‘Bald ibis’ released for reproduction period in Turkey’s southeast

‘Bald ibis’ released for reproduction period in Turkey’s southeast

ŞANLIURFA - Anadolu Agency
‘Bald ibis’ released for reproduction period in Turkey’s southeast

Northern Bald Ibises living in the Bald Ibis Reproduction Station in the southeastern province of Şanlıurfa have been released to nature to allow them to reproduce. 

The Bald Ibis Reproduction Center was established in 1977 in the city’s Birecik district, and aims to allow these critically endangered species of bird to survive and reproduce. 

The center feeds them a special diet including fat-free ground meat, boiled eggs, grated carrots, chicken feed and unsalted cheese. 

The birds are followed daily by teams from the General Directorate of Nature Conversation and National Parks. With transmitters attached to their feet, they are set to be sent on their migration routes, but only once the war in Syria and other conflicts in the Middle East finally come to an end.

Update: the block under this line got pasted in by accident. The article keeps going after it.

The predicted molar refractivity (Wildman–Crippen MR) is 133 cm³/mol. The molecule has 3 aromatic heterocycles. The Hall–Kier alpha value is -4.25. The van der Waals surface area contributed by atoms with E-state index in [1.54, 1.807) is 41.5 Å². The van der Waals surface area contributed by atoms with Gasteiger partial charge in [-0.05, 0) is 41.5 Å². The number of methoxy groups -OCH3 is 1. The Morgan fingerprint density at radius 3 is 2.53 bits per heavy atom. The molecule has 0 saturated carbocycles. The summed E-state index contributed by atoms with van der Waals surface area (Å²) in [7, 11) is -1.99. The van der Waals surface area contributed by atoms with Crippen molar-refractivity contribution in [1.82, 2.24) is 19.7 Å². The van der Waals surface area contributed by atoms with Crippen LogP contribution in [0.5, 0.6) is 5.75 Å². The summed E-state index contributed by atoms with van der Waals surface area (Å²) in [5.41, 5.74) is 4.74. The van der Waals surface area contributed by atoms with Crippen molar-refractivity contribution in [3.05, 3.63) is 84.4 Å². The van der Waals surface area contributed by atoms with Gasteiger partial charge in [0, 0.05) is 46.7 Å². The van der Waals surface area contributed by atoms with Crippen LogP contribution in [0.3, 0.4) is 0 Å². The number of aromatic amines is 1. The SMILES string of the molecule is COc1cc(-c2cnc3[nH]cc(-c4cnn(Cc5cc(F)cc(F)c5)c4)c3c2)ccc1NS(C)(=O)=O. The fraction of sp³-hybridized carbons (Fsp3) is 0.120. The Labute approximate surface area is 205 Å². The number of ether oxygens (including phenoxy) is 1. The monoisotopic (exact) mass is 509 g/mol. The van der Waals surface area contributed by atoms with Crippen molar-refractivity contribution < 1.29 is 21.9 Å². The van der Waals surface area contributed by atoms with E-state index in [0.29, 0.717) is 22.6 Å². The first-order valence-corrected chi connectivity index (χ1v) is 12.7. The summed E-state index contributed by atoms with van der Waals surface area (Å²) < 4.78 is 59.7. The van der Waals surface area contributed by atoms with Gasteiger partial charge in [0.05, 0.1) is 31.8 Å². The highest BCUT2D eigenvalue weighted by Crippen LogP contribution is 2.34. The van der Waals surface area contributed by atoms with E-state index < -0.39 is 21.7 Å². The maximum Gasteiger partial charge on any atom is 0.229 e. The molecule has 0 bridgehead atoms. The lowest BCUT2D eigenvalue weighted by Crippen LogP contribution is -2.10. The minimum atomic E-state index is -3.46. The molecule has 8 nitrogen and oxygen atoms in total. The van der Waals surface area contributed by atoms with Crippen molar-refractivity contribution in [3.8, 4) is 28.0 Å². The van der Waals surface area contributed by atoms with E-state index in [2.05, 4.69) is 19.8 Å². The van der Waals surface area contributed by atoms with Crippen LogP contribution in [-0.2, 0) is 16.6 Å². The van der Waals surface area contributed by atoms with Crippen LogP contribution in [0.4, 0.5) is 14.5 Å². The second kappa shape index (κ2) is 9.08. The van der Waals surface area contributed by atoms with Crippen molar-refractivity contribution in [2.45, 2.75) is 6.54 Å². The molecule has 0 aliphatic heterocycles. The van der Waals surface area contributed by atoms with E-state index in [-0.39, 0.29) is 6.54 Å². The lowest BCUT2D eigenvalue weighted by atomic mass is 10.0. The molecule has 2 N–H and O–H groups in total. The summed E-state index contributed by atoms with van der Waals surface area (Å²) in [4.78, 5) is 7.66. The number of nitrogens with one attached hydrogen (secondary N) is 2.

During the reproduction period of February and March, the ibises are set free to reproduce but are re-caged later on. 

Some 241 bald ibises were released to nature at a recent ceremony held in the station. They are set to be taken back into their cages in July-August during their migratory period. 

Speaking at the ceremony, Governor Abdullah Erin said bald ibises were important icons for Şanlıurfa and considered as “symbols of abundance.” 

Erin said works were ongoing to increase the number of bald ibises. 

“I hope they will reproduce in nature. Some seven bald ibises we set free last time did not return. They died from natural causes, hunting or war. We do not let them migrate because of the war beyond our border. This may change in the coming years when their number increases,” he added.


The Northern Bald Ibis is a large black bird with a featherless head and neck and a long curved red beak that lives in semi-desert or rocky habitats. Almost extinct, the bird is in the Red List of Threatened Species, published by the International Union for Conservation of Nature and Natural Resources (IUCN). 

According to local legend in the Birecik region of Şanlıurfa, the Northern Bald Ibis was one of the first birds that Noah released from the Ark and is for this reason seen as a symbol of fertility. A lingering religious sentiment in Turkey has helped the colonies there to survive long after the demise of the species in Europe.